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Review Archives (Staff Reviews)

You are currently looking through staff reviews for games that are available on every platform the site currently covers. Below, you will find reviews written by all eligible authors and sorted according to date of submission, with the newest content displaying first. As many as 20 results will display per page. If you would like to try a search with different parameters, specify them below and submit a new search.

Available Reviews
Jak and Daxter: The Precursor Legacy (PlayStation 2)

Jak and Daxter: The Precursor Legacy review (PS2)

Reviewed on Date Unknown

Think Banjo-Kazooie come Mario and Crash Bandicoot, with superior level-design, graphics and control.
ender's avatar
Frequency (PlayStation 2)

Frequency review (PS2)

Reviewed on Date Unknown

Bearing a surprising number of similarities to Parappa the Rapper yet supporting style and substance all its own, Frequency manages to be a breath of fresh air the belongs on your shelf if you're a fan of the narrow genre in which it falls.
honestgamer's avatar
Who Wants to Be a Millionaire (PC)

Who Wants to Be a Millionaire review (PC)

Reviewed on Date Unknown

The earlier questions are easy enough, but once you get up to the higher ones things start getting tricky. That is, of course, in your first 15 or so times playing.
Knux's avatar
Sonic Advance (Game Boy Advance)

Sonic Advance review (GBA)

Reviewed on Date Unknown

What no one would have believed 5 years ago, however, is that Sonic's triumphant return to his 2D roots would come on a Nintendo system, and that's just what's happened to the first Sonic game ever on a Nintendo-made system, Sonic Advance.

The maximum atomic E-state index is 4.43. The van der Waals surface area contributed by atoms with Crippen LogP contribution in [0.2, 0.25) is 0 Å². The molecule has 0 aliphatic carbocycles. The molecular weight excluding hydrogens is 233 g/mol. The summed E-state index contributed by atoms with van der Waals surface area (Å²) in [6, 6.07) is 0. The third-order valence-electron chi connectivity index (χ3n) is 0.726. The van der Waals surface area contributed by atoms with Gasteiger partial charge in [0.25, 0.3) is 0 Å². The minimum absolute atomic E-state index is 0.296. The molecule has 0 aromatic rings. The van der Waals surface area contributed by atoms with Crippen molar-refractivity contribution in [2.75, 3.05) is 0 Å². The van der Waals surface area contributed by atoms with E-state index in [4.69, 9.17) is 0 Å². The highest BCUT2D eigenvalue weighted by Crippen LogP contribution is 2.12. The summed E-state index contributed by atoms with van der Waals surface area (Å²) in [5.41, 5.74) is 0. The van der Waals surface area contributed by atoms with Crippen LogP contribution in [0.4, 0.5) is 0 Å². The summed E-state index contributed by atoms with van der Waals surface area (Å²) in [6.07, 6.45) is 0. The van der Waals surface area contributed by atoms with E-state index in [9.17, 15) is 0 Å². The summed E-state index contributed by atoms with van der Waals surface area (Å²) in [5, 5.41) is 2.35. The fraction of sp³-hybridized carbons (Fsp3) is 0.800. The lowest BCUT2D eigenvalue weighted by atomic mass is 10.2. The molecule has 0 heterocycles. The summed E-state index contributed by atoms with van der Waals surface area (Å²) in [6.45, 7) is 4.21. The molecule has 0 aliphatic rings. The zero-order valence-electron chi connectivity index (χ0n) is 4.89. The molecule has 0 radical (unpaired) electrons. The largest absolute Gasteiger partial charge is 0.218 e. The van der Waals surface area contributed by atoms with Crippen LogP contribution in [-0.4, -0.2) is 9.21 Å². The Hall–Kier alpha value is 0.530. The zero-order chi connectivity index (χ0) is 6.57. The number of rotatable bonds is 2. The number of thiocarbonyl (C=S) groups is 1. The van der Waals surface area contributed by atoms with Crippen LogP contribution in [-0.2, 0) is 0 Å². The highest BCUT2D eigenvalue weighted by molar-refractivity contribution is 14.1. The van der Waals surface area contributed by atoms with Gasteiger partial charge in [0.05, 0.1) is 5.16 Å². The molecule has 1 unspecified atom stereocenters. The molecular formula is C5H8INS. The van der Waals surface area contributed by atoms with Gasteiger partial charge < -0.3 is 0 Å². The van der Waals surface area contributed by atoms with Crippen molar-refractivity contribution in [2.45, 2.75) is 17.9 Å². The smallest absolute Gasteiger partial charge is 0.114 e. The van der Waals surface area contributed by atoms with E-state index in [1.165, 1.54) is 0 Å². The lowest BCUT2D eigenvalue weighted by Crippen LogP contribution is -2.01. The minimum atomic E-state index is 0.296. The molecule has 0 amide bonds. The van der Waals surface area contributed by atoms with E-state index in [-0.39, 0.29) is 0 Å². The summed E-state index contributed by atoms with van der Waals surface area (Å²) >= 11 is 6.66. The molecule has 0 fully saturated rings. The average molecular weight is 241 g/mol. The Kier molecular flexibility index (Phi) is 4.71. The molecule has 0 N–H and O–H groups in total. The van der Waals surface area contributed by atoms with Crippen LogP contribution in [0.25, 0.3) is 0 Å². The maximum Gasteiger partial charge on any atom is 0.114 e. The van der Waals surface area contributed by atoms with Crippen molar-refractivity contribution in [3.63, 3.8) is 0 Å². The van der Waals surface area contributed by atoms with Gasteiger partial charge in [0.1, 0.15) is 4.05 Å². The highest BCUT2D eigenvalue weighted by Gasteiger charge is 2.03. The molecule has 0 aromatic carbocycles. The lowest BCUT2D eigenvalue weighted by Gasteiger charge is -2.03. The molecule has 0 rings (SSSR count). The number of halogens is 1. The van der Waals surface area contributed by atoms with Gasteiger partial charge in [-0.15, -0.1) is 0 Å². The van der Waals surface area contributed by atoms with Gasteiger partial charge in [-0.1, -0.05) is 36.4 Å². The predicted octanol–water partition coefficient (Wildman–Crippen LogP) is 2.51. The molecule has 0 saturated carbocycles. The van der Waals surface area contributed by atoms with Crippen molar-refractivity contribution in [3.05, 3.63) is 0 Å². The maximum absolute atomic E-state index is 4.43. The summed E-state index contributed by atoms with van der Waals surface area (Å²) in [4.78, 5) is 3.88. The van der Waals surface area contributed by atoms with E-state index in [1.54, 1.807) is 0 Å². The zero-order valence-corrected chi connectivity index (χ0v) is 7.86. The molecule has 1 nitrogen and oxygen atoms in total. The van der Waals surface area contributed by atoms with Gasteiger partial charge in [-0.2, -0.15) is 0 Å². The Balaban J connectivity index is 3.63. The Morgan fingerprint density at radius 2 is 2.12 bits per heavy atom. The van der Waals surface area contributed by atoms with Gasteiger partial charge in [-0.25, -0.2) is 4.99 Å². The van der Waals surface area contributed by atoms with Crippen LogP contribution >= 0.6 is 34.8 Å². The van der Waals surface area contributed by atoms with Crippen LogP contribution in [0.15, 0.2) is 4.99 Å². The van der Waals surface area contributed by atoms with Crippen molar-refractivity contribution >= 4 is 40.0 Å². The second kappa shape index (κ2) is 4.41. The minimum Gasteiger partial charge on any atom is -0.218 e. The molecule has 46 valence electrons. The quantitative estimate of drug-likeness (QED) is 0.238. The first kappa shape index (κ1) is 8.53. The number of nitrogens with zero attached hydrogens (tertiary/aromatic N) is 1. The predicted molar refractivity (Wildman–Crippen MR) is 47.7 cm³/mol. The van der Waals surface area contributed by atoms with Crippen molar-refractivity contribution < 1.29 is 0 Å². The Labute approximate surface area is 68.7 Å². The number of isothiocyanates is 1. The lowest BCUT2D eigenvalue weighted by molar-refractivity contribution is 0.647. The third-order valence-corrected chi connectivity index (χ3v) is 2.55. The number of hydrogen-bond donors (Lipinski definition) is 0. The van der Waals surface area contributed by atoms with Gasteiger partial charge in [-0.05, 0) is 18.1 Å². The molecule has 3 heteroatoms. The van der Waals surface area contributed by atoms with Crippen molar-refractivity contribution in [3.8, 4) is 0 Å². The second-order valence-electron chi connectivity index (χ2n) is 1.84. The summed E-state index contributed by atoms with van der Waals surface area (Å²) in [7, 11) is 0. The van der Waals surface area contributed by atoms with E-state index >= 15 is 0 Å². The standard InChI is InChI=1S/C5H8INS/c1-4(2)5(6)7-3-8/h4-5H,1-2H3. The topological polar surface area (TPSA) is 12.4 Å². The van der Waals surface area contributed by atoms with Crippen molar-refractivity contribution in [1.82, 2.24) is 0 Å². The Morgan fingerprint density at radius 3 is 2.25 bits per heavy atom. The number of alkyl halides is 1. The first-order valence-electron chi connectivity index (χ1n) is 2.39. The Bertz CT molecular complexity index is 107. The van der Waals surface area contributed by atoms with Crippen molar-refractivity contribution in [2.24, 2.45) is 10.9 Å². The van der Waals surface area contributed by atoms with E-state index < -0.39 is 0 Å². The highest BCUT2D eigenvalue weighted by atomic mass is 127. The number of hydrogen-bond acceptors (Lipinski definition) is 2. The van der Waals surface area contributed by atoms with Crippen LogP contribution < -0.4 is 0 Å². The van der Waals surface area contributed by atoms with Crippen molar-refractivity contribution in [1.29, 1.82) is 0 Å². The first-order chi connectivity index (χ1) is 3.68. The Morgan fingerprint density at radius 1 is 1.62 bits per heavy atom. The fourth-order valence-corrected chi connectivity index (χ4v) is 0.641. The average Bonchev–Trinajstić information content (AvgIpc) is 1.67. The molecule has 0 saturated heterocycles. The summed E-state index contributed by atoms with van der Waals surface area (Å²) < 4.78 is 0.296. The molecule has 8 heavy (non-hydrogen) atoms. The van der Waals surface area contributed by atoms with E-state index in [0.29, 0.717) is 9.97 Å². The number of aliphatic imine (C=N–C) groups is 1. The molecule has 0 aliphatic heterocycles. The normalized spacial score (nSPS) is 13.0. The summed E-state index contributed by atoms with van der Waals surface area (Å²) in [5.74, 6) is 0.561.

Knux's avatar
Bible Adventures (NES)

Bible Adventures review (NES)

Reviewed on Date Unknown

This is especially true of Noah. He can lift pigs, snakes, turtles, horses, and even cows (see, you thought I forgot my promise to get back to that). Amusingly, he can even rotate the order of animals in the stack, for when he needs to discard an unwanted one. This sometimes leads to Noah running toward the ark while a horse, cow, and pig are balanced atop a single acorn.
honestgamer's avatar
The Legend of Zelda: Ocarina of Time (Nintendo 64)

The Legend of Zelda: Ocarina of Time review (N64)

Reviewed on Date Unknown

If you play your cards right, don't abandon the classic formulas, and continue to innovate, anything is possible, as shown in this, one of the best games ever created - on any system - The Legend of Zelda: Ocarina of Time.
Knux's avatar
The Legend of Zelda: Majora's Mask (Nintendo 64)

The Legend of Zelda: Majora's Mask review (N64)

Reviewed on Date Unknown

Overall, The Legend of Zelda: Majora's Mask is an improvement of its predecessor. However, it doesn't seem to capture the same epic feel as The Ocarina of Time, and, in the end, the first Nintendo 64 Zelda game will be the one you'll always remember.
Knux's avatar
Tony Hawk's Pro Skater 3 (GameCube)

Tony Hawk's Pro Skater 3 review (GCN)